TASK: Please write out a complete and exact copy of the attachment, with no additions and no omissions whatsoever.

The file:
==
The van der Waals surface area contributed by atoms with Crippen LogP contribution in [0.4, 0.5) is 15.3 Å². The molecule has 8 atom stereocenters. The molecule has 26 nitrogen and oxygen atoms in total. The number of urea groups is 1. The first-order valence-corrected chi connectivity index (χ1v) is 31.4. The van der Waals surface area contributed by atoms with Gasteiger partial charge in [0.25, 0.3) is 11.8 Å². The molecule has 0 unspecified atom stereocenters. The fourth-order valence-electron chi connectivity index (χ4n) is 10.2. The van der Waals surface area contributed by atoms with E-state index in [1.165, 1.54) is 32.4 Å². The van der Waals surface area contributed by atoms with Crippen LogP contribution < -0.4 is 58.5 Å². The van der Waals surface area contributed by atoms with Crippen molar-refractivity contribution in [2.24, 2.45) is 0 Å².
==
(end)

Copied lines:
The van der Waals surface area contributed by atoms with Crippen LogP contribution in [0.4, 0.5) is 15.3 Å². The molecule has 8 atom stereocenters. The molecule has 26 nitrogen and oxygen atoms in total. The number of urea groups is 1. The first-order valence-corrected chi connectivity index (χ1v) is 31.4. The van der Waals surface area contributed by atoms with Gasteiger partial charge in [0.25, 0.3) is 11.8 Å². The molecule has 0 unspecified atom stereocenters. The fourth-order valence-electron chi connectivity index (χ4n) is 10.2. The van der Waals surface area contributed by atoms with E-state index in [1.165, 1.54) is 32.4 Å². The van der Waals surface area contributed by atoms with Crippen LogP contribution < -0.4 is 58.5 Å². The van der Waals surface area contributed by atoms with Crippen molar-refractivity contribution in [2.24, 2.45) is 0 Å².